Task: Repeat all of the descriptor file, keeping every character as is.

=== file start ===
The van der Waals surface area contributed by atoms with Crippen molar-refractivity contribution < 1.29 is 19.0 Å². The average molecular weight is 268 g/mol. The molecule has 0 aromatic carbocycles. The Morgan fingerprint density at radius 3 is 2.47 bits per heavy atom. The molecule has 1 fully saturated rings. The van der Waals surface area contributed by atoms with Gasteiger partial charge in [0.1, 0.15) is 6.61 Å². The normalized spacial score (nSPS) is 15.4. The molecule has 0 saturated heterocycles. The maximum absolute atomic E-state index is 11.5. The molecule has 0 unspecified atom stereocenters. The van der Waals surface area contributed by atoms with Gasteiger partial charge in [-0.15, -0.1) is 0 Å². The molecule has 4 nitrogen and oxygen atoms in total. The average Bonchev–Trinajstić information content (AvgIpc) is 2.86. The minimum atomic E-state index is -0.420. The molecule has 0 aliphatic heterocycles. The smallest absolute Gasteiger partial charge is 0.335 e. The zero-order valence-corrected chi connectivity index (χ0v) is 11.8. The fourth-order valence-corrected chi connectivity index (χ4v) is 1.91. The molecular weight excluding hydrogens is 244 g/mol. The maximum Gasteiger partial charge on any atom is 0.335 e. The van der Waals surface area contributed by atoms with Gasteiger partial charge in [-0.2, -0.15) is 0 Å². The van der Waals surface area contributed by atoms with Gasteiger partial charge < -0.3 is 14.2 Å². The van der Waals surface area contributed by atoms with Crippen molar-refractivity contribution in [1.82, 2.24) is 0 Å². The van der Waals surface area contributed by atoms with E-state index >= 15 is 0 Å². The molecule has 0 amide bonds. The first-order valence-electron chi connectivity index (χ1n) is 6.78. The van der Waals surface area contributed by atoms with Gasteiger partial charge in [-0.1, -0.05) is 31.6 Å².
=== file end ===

The van der Waals surface area contributed by atoms with Crippen molar-refractivity contribution < 1.29 is 19.0 Å². The average molecular weight is 268 g/mol. The molecule has 0 aromatic carbocycles. The Morgan fingerprint density at radius 3 is 2.47 bits per heavy atom. The molecule has 1 fully saturated rings. The van der Waals surface area contributed by atoms with Gasteiger partial charge in [0.1, 0.15) is 6.61 Å². The normalized spacial score (nSPS) is 15.4. The molecule has 0 saturated heterocycles. The maximum absolute atomic E-state index is 11.5. The molecule has 0 unspecified atom stereocenters. The van der Waals surface area contributed by atoms with Gasteiger partial charge in [-0.15, -0.1) is 0 Å². The molecule has 4 nitrogen and oxygen atoms in total. The average Bonchev–Trinajstić information content (AvgIpc) is 2.86. The minimum atomic E-state index is -0.420. The molecule has 0 aliphatic heterocycles. The smallest absolute Gasteiger partial charge is 0.335 e. The zero-order valence-corrected chi connectivity index (χ0v) is 11.8. The fourth-order valence-corrected chi connectivity index (χ4v) is 1.91. The molecular weight excluding hydrogens is 244 g/mol. The maximum Gasteiger partial charge on any atom is 0.335 e. The van der Waals surface area contributed by atoms with Gasteiger partial charge in [-0.2, -0.15) is 0 Å². The van der Waals surface area contributed by atoms with Gasteiger partial charge < -0.3 is 14.2 Å². The van der Waals surface area contributed by atoms with Crippen molar-refractivity contribution in [1.82, 2.24) is 0 Å². The van der Waals surface area contributed by atoms with E-state index >= 15 is 0 Å². The molecule has 0 amide bonds. The first-order valence-electron chi connectivity index (χ1n) is 6.78. The van der Waals surface area contributed by atoms with Gasteiger partial charge in [-0.1, -0.05) is 31.6 Å².